Hay’adda Monitoring Group oo ka hadashay dhibaatada iyo xusuuqa loo geystay shacabka Kabxanley iyo Deefoow.

Hay’ada Monitoring Group’ka ayaa qoraal sanadeedkooda ku soo qaatay xusuuqa, dagaalada iyo dhibaatada lagu hayey beelaha Surre ee ku dhaqan gobolka Hiiraan (Kabxanley iyo Deefoow).

Qoraalkan oo u qoran sidan hoos ku xusan (English):

Annex 6.3.a: Commission of violations of international law involving the targeting of civilians in the villages of Kabxanley and Defow, Hiran, December 2013 – 2015

39. Between 2013 and late 2104 a series of large scale attacks on Surre (Dir) farming villages of Kabxanley and Defow in Hiran on the banks of the river Shabelle resulted in killing and maiming of civilians, the commission of sexual and gender based violence and forced displacement.[1] The attacks were carried out by Hawadle (Hawiye) clan militia augmented and constituted by personnel of the Somali National Army (SNA) and Somali Police Force (SPF), and supported politically and financially by regional and national government leaders and powerful members of the Hawadle clan.[2]

40. After the first attack on Kabxanely in December 2013 a Government enquiry found that the fighting had caused huge losses in terms of death, injuries and the burning and destruction of the whole village.[3] Among the comprehensive recommendations of the delegation was that the “government” would “take the responsibility [to pay] for the damages caused by the fighting such as burned down houses and water pumps”. The agreement was never implemented. In the wake of the attack a series of small clashes between respective militia continued with violence against civilians committed by both sides.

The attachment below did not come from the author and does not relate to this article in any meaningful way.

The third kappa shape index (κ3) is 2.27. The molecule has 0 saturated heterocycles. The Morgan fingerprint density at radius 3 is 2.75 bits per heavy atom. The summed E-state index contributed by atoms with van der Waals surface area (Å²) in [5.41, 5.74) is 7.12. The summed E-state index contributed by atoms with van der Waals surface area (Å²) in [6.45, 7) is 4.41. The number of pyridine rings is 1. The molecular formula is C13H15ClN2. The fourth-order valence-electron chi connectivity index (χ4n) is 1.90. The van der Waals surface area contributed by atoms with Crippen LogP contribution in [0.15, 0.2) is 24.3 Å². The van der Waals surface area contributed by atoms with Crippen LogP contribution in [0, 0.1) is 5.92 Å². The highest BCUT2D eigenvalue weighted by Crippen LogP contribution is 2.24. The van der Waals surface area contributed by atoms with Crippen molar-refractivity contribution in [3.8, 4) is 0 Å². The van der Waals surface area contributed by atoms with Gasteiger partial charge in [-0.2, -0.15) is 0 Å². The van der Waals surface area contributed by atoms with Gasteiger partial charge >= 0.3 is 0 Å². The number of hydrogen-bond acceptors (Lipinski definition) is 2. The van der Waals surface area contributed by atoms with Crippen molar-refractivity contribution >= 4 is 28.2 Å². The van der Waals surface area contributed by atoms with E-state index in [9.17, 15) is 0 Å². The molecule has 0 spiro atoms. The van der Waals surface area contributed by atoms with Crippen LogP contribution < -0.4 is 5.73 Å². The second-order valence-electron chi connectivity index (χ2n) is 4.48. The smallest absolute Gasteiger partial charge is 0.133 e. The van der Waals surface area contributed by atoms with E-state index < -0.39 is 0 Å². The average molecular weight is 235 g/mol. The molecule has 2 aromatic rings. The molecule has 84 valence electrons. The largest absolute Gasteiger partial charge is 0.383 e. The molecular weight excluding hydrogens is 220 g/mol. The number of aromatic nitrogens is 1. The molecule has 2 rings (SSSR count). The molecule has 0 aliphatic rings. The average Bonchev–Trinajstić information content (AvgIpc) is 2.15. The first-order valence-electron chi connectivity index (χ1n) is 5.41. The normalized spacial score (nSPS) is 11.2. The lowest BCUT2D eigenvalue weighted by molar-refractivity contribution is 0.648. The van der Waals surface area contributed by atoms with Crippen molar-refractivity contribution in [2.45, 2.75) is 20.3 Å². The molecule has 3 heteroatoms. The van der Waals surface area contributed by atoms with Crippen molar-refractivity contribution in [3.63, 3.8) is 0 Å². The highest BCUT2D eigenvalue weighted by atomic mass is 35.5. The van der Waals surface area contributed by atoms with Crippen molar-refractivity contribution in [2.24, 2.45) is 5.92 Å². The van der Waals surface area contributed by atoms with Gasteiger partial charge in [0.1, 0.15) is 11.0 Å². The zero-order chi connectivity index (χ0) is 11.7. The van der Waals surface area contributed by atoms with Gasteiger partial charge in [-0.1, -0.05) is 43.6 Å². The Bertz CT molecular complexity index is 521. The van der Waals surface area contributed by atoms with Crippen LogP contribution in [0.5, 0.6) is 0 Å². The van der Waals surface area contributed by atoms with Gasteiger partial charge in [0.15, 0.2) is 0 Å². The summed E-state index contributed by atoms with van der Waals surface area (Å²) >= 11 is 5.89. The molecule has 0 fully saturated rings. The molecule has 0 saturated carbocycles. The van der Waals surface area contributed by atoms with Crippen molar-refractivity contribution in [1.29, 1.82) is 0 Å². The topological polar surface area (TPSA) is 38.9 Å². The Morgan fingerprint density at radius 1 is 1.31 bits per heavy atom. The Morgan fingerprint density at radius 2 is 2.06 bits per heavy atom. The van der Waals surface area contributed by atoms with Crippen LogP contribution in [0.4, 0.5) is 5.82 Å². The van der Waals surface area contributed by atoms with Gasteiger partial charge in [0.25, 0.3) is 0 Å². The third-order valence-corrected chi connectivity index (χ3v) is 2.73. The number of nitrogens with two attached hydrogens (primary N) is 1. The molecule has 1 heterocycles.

41. On 15 July 2014, a second major attack by forces allied with the Hawadle began in the village of Defow, another Surre village where many civilians displaced from Kabxanley had taken refuge. Once again the village was destroyed and the population fled. Almost the entire Surre civilian population in Kabxanley and Defow, estimated at over 12,000 people, were displaced including across the border into Ethiopia. Eventually the Surre community regrouped and with support of fighters and equipment from Surre clans in other parts of the country, and others, led a series of counter attacks. The force ousted the Hawadle militia from primary control of Kabxanley and Defow in a series of fierce battles between January and March 2015.

42. The Surre community have described the attacks on their villages as constituting a “calculated plan spearheaded by the regional administration to takeover some of the best commercial farmlands in Hiiraan and distribute among the Hawadle clan which dominates the political affairs”.[4] The Hawadle community, on the other hand, contend that the Surre had only recently arrived in the area and had no entitlement to the land and its benefits.[5] Previous to the attacks large numbers of Hawadle from other parts of Hiran were invited and supported to settle in areas close to the two villages, induced by the promise of land. These settlements, referred to as “villages created by force” or ‘tuulo Xoog’ by the Surre community, constituted militia encampments and rear bases for the attacks.